LinkedIn Data Breach, Ransomware Payment Legislation, US Payment Processing Data Security, Google Compute Engine Vulnerability, NIST Critical Software
1. 700 million LinkedIn Users Impacted By a Data Breach
- The corporate social network, LinkedIn, experienced a significant data breach that affected 92% of its user base. This incident was announced by the malicious actors, who successfully accessed sensitive user data by misusing API functionalities to conduct unauthorized data scraping activities.
- According to security researchers, this data breach affected over 700 million users. As a result, their personally identifiable information (PII), such as names, email addresses, and passwords, telephone numbers, physical addresses, profile images, etc., has been compromised and likely auctioned off on suspicious online forums.
- Although LinkedIn claims that data scraping is not a “data breach,” their user base is worried about potential data security threats that could disrupt the business and professional landscape.
Expert Commentary: Social media platforms are massive treasure troves for threat actors looking to leverage the PII records of users to deploy large-scale malicious activities. This data leak unequivocally poses significant security risks for the 700 million LinkedIn users who were affected. LinkedIn users should expect to be victims of targeted social engineering attacks, such as spear-phishing attempts, identity theft, impersonation scams, and other nefarious activities. While the threat actors responsible for this incident auction off stolen data, organizations must be on high alert for potential business email compromise (BEC) attempts.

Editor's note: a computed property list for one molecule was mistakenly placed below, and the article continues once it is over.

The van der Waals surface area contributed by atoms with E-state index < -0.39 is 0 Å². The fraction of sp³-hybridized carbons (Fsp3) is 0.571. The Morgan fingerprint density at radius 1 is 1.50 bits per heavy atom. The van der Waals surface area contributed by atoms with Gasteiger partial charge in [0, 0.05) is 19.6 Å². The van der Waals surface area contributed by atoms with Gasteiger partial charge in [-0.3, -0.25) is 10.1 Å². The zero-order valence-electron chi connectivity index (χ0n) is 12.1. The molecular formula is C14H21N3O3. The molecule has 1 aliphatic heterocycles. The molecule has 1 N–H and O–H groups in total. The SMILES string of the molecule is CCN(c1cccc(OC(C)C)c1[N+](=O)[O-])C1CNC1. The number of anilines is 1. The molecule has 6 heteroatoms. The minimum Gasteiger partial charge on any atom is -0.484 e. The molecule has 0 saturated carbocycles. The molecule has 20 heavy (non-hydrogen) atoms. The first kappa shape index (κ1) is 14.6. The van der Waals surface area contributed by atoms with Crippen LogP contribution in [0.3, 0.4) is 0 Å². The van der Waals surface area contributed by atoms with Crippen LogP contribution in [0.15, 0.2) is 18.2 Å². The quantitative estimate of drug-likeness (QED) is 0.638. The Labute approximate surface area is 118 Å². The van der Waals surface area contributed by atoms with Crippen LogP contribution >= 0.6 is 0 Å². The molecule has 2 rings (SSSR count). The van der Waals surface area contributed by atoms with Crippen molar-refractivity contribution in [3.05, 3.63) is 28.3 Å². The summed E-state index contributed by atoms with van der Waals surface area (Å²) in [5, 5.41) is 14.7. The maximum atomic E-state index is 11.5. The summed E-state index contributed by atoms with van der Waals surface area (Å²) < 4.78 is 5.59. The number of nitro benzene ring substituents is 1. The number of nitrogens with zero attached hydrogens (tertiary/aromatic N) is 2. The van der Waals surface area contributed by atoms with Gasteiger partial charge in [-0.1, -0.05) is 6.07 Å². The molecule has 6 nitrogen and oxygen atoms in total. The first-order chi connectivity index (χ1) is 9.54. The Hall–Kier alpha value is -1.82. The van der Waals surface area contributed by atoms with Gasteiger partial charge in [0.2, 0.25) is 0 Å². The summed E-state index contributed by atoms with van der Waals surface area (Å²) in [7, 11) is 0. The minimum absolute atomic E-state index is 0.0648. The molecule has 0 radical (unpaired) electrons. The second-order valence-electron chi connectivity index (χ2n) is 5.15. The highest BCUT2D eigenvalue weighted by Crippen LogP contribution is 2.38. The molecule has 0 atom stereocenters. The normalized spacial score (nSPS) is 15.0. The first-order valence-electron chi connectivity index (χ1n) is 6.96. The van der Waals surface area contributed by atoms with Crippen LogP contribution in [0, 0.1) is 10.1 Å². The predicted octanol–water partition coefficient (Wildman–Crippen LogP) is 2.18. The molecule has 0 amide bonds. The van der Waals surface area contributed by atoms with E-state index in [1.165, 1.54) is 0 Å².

2. Four States Propose Legislation to Ban Ransomware Payments
- To reduce and eliminate financial incentives associated with ransomware attacks, state lawmakers in Texas, North Carolina, Pennsylvania, and New York support the FBI’s advice against paying ransomware demands. As a result, state lawmakers are considering legislation that will make it illegal to pay ransomware attackers.
- Most states are concerned about using taxpayer monies to pay ransomware attackers. For example, in New York, Senate Bill S6806A will ban government and healthcare entities from paying a ransom associated with cybersecurity incidents.
- While the ransomware threat remains prevalent, no sitting U.S. Congress member has introduced federal legislation against the payment of ransomware demands.
Expert Commentary: It is excellent that lawmakers are becoming attentive to cybersecurity threats; however, legislation is likely not the most effective tool to combat ransomware threats. No matter how well-intentioned these legislations appear, in high-risk industries such as healthcare, paying a ransom is the most logical thing to do – it might save lives. Also, many organizations prefer to pay a ransom to prevent large-scale operational damages. Although ransomware payments may carry steep prices for a poor security posture, it is far more expensive to lose access to critical data assets that maintain business continuity. Therefore, corporate stakeholders are more likely to decide on ransomware payments based on their organization’s business goals and security posture.
3. New Data Security Rules Shape U.S. Payment Processing Systems
- The National Automated Clearinghouse Association (NACHA) announced new data security rules to further protect customer financial records by dictating how monetary transactions occur in digital settings. The NACHA now requires that digital money processors make deposit transactions unreadable in electronic storage systems. This rule can be implemented using data encryption, truncation, tokenization, or even data destruction to meet compliance.